You approach someone who’s slapping their face. You get closer and they complain “it hurts when I do this”. You suggest stopping. So they do.
People are trying to get information on your church website but it hurts. So they just stop. And sadly, they turn back to your printed bulletin for their information. Why? It’s the information place that is edited, proofed, and trusted.
The church needs to learn what their congregation hates about their church website and eliminate the barriers.
Here’s 4 things to start with:
- Long narrative paragraphs. If you approach a retail store salesperson to ask a simple question, you don’t want them to launch into a long story with the answer. You want them to be an expert, process the request, and from their knowledge, simply recommend what you should do. People go to your church website looking for something simple. Rarely does anyone want a long, paragraph answer. So edit your pages to about 50 words. Make them scannable so people can find the answer you recommend for them. Sure, you can link to more in-depth information if they want it, but keep the main page short and to the point. Most people stay less than 10 seconds on any interior web page. Give them material that feels short and quickly digested.
- Many clicks to find information. Most people click only 3 times in a website before leaving. No one likes to click on multiple links trying to discover an answer. What are most looking for? Service times, upcoming events, and directions. Give them that information on the home page if possible. Sure, you can’t give them all your events, but give them top tier events that are happening in the next week. Then have a simple link to your full calendar. Make sure your menu items are obvious and the website organization is simple enough that your congregation can easily find everything without needing an instructional manual.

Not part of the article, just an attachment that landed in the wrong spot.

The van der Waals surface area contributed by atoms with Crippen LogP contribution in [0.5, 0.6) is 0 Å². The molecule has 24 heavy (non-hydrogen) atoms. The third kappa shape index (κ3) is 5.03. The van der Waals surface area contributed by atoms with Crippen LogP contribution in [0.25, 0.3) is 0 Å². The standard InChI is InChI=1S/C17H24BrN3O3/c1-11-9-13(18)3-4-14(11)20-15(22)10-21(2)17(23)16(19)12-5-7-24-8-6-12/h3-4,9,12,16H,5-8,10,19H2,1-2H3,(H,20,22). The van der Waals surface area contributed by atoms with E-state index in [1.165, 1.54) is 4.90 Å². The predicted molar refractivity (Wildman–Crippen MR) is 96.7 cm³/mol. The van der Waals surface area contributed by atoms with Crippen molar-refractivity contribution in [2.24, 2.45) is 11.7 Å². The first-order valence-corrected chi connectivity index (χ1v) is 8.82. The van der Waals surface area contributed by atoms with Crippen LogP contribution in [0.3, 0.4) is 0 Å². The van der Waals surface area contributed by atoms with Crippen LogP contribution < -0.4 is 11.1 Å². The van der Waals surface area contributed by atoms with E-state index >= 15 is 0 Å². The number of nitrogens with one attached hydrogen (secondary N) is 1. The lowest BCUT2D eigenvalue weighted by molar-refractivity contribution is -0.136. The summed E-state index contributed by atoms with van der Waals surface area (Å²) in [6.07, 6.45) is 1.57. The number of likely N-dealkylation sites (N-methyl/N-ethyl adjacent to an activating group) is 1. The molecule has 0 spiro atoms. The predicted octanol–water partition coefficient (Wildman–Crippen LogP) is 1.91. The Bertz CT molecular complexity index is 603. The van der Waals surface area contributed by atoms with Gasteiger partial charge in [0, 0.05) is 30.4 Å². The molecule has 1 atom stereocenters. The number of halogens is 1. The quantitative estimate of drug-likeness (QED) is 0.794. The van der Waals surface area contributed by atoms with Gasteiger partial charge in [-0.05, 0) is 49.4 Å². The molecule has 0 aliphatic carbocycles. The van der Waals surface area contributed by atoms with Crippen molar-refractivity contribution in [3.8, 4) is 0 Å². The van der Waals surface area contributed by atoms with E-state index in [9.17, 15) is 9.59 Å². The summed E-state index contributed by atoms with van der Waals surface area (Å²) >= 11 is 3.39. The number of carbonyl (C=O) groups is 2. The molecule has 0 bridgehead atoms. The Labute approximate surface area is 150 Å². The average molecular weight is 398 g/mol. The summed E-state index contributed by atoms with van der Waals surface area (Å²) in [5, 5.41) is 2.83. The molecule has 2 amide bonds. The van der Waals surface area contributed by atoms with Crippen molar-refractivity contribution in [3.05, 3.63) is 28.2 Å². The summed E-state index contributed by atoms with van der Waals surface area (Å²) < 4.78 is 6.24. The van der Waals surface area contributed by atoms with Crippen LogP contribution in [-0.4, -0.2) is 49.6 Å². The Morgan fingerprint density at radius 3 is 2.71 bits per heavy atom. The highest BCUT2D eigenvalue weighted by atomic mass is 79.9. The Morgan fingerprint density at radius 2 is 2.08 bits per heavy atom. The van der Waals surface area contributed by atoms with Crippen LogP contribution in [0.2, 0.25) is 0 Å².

- Complexity. No one wants to arrive at a church website and discover a complex, cluttered, busy, layered design. They want simplicity. Peace in the process. So flatten your graphics, use a simple color palette, stop things from flashing, and offer very few links in order to calm a page down.
- Non-mobile format. The large majority of americans are asking for mobile-friendly websites. They want to quickly access your website content easily on their phone or tablet. Make sure your website is responsive so the size of your screen determines the organization of the content and design. If this is done properly, you can save time and money since a good mobile site can do almost everything that an app can. Bonus!
Once you eliminate the things your congregation hates, they’ll ditch the bulletin for a digital method of retrieving information. This also saves time and money for your church. And stops the crazy phone calls to the receptionist asking “what time are your services?”.